“All who have meditated on the art of governing mankind have been convinced that the fate of empires depends on the education of youth.” – Aristotle
Fractional SPLOST Bills Receive House and Senate Hearings
Two pieces of legislation that would allow counties to impose a SPLOST of less than one percent (this does not include ESPLOST) were heard in the Georgia General Assembly this week.
House Bill 153, sponsored by Rep. John Carson (R) was heard in a House Ways and Means Sub-Committee and Senate Bill 99, sponsored by Sen. Judson Hill (R) was passed by the Senate Finance Committee this week.
The measure, supported by the Cobb County Commission, Cherokee County Commission and the Cobb Chamber of Commerce,
was passed on a 47-1 vote in the 2012 Legislative Session but failed to receive a vote in the House, which denied any chance for passage last Session. However, it appears momentum has increased for passage of the bill, as indicated by the dual pieces of legislation and the full support of the Commissioners in Cobb and Cherokee counties. Copies of the adopted resolutions by Cobb and Cherokee County can be viewedHERE
Cobb Chairman Tim Lee has stated that Cobb County is quickly being built out and the need for a full penny SPLOST is shrinking and limiting the number of years a SPLOST is collected in order to reduce the dollars collected, meaning voter approval every two years, is not an effective or efficient method.
In fact, in analysis done by the Association of County Commissioners of Georgia, shows an increased fatigue of SPLOST approval by the voters. Both Gwinnett, Cobb and Forsyth Counties, ranked in the top 10 in SPLOST revenue in 2012, saw their most recent SPLOST approved with 56%, 50% and 52% respectively; not encouraging numbers for an elected official who sees an increased need for additional SPLOST’S in the future, as transportation and infrastructure needs increase. (To see the full ACCG analysis, click HERE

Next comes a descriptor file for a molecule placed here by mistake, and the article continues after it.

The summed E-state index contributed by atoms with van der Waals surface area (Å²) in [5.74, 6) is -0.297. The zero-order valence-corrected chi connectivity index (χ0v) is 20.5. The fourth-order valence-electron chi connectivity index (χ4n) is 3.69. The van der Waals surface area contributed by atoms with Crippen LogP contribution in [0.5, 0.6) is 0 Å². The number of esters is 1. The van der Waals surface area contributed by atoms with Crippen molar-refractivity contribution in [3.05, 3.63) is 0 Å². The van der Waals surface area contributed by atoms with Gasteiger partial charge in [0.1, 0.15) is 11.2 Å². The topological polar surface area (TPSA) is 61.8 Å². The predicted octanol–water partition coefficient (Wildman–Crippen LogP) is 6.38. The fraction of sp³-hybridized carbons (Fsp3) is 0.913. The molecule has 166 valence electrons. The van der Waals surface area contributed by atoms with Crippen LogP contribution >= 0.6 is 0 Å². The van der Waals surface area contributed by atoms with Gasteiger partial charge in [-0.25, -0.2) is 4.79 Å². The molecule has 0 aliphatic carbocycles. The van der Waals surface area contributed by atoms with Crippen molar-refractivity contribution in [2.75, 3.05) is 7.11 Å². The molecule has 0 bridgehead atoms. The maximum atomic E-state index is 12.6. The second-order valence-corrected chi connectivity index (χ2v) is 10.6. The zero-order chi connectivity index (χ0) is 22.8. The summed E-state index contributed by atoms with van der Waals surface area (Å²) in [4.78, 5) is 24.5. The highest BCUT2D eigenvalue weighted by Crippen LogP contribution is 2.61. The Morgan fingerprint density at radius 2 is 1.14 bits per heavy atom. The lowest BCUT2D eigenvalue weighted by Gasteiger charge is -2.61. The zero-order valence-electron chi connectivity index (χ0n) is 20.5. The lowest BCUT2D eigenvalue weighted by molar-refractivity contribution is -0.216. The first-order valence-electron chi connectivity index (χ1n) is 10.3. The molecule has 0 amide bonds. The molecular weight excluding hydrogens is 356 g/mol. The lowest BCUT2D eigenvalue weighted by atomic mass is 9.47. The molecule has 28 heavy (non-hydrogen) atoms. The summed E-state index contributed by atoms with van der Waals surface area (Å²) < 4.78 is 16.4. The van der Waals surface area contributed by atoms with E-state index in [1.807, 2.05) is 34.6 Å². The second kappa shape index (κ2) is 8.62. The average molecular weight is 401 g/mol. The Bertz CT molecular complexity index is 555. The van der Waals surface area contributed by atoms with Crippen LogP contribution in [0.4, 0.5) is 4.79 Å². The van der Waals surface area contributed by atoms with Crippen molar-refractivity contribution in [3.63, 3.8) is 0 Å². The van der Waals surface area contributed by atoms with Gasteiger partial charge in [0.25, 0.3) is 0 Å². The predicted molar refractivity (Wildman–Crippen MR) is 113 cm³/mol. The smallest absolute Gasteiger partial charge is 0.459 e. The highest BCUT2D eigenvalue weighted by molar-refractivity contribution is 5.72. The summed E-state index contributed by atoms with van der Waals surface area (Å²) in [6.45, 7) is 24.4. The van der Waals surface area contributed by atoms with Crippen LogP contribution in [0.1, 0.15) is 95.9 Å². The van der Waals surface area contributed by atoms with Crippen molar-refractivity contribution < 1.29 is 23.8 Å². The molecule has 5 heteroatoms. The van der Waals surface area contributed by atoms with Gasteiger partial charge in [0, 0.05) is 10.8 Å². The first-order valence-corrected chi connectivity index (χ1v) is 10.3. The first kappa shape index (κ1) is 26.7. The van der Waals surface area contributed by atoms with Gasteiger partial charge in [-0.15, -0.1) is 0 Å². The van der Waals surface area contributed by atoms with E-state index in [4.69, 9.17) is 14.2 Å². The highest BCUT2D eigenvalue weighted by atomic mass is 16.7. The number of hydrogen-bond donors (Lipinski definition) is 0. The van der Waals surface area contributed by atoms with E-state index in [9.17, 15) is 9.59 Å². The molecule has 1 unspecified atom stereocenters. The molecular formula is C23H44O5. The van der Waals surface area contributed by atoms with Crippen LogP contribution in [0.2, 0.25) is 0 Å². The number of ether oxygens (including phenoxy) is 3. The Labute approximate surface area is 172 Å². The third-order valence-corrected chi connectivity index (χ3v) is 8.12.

(Rep. Carson and Cobb Chairman Tim Lee testify before House Ways and Means)
Cherokee Chairman Buzz Ahrens pointed out that the county can put together a list of needs that would not require a full penny and would have the ability to ask the voters for less than a penny to meet the project list needs.
A key difference between the House and Senate bills, include a provision in HB 153, which would require counties to obtain the consent of all cities involved through an intergovernmental agreement prior to holding a fractional SPLOST referendum. Carson believes this would address concerns of the Georgia Municipal Association, of counties only asking for what is needed, leaving the cities with no additional funds from SPLOST.
House Bill 153 is expected to receive a vote in the full House Ways & Means Committee next week and Senate Bill 99 will be eligible for a vote in the Senate, as it awaits placement on the Rules calendar. As the legislation continues through the legislative process, the Council will continue to provide input and analysis on what will most likely be a late Session approval of the measure if the momentum continues at its current pace.
As reported in last week’s Under the Gold Dome, the House passed HR 4, legislation that seeks to put an end to Georgia’s “Water Wars” with Tennessee and Alabama. This week, after detailed testimony by Brad Carver, before the Senate Judiciary Committee, the Resolution was passed out of the Committee and has been placed on the Senate Rules Calendar. To view the supporting presentation by Bard Carver, of Council member Hall, Booth & Smith, clickHERE
(Brad Carver testifies before the Senate Judiciary Committee )
Council for Quality Growth Board Member, Senator Brandon Beach, who was recently named Chairman of the Senate Sub-Committee on Roads and Bridges, will hold a Town Hall meeting jointly with Rep. Calvin Hill, on March 2 at the Hickory Flat Public Library at 9 a.m. and 10:30 a.m. at the Ball Ground City Hall.
For a broader look and in-depth coverage of the Georgia Senate, click HERE to view the weekly Senate report that covers a variety of legislation, published by the Georgia Senate Press Office.
For a broader look at legislation in the Georgia House of Representatives, clickHERE to view the legislative reports published by the House Communications Office.